In the last few year’s we’ve seen an increasing amount of talk about RISC-V and it becoming real competitor to the Arm in the embedded market. Indeed, we’ve seen a lot of vendors make the switch from licensing Arm’s architecture and IP designs to the open-source RISC-V architecture and either licensed or custom-made IP based on the ISA. While many vendors do choose to design their own microarchitectures to replace Arm-based microcontroller designs in their products, things get a little bit more complicated once you scale up in performance. It’s here where SiFive comes into play as a RISC-V IP vendor offering more complex designs for companies to license – essentially a similar business model to Arm’s – just that it’s based on the new open ISA.

Today’s announcement marks a milestone in SiFive’s IP offering as the company is revealing its first ever out-of-order CPU microarchitecture, promising a significant performance jump over existing RISC-V cores, and offering competitive PPA metrics compared to Arm’s products. We’ll be taking a look at the microarchitecture of the new U8 Series CPU and how it’s built and what it promises to deliver.

As a bit of background on the company, SiFive was founded in 2015 by the researchers who invented the RISC-V instruction set at UC Berkeley back in 2010. The company’s goal was to develop and implement CPUs and IP based on the RISC-V ISA and produce the first hardware based on the technology. The company first full-blown CPU IP that was able to run a full OS such as Linux was the U54 series which was released in 2017, and ever since SiFive has been in an upward trend of success and hypergrowth.

Introducing the U8-Series - A Scalable Out-of-Order RISC-V CPU Core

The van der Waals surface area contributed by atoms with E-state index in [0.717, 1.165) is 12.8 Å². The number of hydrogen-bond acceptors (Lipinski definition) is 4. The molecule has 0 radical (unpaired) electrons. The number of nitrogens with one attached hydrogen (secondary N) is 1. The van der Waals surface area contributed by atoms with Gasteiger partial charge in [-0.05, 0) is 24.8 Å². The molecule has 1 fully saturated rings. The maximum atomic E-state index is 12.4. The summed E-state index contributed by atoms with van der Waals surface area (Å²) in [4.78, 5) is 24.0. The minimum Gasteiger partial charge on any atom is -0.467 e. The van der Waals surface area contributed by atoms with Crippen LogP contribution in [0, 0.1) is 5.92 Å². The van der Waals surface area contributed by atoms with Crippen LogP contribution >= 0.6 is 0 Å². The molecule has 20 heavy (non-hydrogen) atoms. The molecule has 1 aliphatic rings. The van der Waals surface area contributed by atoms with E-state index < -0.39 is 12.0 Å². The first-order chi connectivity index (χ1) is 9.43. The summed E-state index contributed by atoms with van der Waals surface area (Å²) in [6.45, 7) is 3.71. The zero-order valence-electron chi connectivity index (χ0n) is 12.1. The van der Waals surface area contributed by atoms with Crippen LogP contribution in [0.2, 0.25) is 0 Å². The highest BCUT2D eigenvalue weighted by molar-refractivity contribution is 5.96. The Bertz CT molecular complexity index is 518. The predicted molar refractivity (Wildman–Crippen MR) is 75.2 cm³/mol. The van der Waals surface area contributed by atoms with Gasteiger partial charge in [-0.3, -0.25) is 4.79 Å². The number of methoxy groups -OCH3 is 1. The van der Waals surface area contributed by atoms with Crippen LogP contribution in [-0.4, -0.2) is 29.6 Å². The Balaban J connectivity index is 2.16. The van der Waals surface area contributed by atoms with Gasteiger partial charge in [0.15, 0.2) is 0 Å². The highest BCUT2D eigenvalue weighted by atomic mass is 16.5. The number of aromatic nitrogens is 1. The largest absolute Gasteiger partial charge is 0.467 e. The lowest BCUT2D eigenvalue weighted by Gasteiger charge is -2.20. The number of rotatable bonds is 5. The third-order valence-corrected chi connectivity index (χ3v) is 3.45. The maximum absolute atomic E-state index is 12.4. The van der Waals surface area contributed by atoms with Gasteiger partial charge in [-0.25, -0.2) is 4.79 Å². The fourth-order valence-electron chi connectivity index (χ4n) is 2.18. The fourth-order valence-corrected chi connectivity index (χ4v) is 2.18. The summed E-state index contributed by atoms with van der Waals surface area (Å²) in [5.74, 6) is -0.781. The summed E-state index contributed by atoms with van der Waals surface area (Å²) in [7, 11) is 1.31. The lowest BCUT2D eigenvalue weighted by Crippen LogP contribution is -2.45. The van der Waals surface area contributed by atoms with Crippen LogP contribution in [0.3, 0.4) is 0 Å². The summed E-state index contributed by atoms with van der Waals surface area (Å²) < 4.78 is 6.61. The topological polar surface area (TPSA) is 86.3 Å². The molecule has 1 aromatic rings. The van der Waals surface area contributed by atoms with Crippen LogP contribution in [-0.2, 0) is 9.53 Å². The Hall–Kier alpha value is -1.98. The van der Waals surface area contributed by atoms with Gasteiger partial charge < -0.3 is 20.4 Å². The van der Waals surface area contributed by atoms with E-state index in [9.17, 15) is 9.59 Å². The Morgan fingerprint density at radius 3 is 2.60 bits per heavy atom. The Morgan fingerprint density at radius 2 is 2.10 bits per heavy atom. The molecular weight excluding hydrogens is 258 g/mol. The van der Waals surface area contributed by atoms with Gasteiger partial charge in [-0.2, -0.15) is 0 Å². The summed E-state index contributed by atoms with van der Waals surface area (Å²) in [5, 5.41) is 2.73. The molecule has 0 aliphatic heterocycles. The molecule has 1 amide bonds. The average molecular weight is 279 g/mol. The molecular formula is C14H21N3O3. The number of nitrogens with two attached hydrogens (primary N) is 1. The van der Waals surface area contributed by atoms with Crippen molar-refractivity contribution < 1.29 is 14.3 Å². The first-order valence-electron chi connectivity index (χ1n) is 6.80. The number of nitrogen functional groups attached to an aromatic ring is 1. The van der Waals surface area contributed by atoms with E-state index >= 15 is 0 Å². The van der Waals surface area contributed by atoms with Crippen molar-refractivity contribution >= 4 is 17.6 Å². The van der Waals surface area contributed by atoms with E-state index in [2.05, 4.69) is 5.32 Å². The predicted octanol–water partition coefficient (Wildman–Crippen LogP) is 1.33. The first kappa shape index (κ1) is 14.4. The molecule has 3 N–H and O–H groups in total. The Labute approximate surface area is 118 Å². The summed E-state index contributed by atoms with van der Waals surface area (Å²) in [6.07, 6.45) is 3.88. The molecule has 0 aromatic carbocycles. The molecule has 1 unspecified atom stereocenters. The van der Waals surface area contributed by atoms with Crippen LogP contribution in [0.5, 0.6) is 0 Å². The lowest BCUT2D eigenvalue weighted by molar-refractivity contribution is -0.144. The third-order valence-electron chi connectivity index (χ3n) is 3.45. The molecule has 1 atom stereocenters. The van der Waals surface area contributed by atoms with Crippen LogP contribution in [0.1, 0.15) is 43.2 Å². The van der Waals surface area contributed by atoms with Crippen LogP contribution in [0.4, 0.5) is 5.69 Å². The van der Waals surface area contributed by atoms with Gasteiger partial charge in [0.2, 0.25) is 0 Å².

Up until now, it’s been relatively unsurprising that if you’re designing a new CPU based on a new ISA, you first start out small and then iterate as you continue to add more complexity to your design. SiFive’s U5 and U7 series as such have been relatively more simplistic in-order CPU microarchitectures. While offering functionality and being very cost-effective options and alternatives compared to Arm’s low-end and microcontroller cores, they really weren’t up to the task of more complex workloads that needed more raw performance.

The new U8-Series addresses these concerns by massively improving the performance that can be delivered by the new microarchitecture – outpacing the U54 and U74 by factors of up to 5-4x, a quite significant performance jump that we don’t usually see very often in the industry.

The new CPU IP’s performance promises to vastly expand SiFive’s and the RISC-V’s ecosystem viability in end-point products, and really be able to offer alternatives to the embedded Arm products in the world today and in the future.

SiFive’s design goals for the U8-Series are quite straightforward: Compared to an Arm Cortex-A72, the U8-Series aims to be comparable in performance, while offering 1.5x better power efficiency at the same time as using half the area. The A72 is quite an old comparison point by now, however SiFive’s PPA targets are comparatively quite high, meaning the U8 should be quite competitive to Arm’s latest generation cores.

The U8-Series Microarchitecture
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  • peevee - Tuesday, November 5, 2019 - link

    "ARM is literally 80's RISC too"